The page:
I’m not sure why these two incursions feel traitorous- if anything, they should be impressive. Perhaps it is because they seem just possible, just on this side of miraculous. Perhaps it says something about how we engage with technology; happier to celebrate and lift up the things we can almost understand, than to dissect them into disappointment. But perhaps too there is an ease of granting selfhood to objects, to non-living entities that act just enough like living ones to warrant such treatment.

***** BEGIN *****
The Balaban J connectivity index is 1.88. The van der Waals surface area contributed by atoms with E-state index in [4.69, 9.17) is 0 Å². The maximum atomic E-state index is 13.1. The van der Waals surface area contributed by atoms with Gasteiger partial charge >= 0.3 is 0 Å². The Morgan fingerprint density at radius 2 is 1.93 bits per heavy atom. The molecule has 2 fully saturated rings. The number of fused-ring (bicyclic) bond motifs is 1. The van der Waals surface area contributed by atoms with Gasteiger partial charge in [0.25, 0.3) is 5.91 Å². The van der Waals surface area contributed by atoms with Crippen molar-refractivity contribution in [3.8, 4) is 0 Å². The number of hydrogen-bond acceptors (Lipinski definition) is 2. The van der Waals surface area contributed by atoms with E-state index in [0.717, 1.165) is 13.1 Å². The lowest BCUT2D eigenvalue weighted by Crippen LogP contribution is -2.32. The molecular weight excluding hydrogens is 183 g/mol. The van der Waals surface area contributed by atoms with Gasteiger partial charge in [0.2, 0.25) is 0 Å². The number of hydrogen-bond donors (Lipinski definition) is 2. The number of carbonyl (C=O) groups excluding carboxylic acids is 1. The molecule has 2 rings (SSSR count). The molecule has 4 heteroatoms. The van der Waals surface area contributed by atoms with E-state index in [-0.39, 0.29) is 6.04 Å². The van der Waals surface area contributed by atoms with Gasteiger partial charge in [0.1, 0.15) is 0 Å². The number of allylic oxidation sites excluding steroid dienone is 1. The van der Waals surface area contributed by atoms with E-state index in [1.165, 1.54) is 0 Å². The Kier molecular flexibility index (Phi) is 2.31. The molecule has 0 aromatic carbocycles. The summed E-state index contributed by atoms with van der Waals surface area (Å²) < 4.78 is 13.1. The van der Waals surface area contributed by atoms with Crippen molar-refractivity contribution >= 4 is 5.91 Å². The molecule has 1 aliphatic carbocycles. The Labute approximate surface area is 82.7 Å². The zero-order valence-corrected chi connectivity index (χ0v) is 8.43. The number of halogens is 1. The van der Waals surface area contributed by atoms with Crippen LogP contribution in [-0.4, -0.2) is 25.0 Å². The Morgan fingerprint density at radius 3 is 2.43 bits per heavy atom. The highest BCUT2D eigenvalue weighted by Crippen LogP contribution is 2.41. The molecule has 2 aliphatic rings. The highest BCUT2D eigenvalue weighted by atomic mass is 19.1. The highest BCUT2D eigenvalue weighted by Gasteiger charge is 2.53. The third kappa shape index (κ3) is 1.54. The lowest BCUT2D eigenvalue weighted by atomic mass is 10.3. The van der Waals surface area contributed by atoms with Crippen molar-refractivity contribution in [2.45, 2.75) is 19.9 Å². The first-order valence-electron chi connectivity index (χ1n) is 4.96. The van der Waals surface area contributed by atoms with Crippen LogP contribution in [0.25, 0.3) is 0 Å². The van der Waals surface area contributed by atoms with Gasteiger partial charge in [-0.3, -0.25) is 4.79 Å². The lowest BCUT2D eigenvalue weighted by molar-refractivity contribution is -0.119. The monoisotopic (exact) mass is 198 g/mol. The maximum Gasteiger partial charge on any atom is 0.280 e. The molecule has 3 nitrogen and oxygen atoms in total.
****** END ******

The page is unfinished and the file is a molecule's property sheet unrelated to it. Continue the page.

There are many such examples of personhood given to objects, most of which have little attempt at an outward, conversational intelligence. Think of the children’s stuffed toy, or the painting on the mantel, or a particularly important memento or keepsake; we instill each with its own person-ness. This selfhood is especially strong in religious objects; it is certainly present in the icon paintings previously mentioned, but also in practically any holy representation of god or divinity or power across virtually every spiritual culture worldwide (see; crosses, fetishes, sculpture, blessed food or water, gates or doors, relics, architecture, holy symbols, so on). I want to point out that I am not particularly religious and have certainly not studied religion with enough care to make trustworthy sweeping generalizations. But these are certainly objects that have agency. They can heal, harm, protect, perform miracles, reproduce themselves. It would be a remarkable thing to call an object with such power ‘dumb’.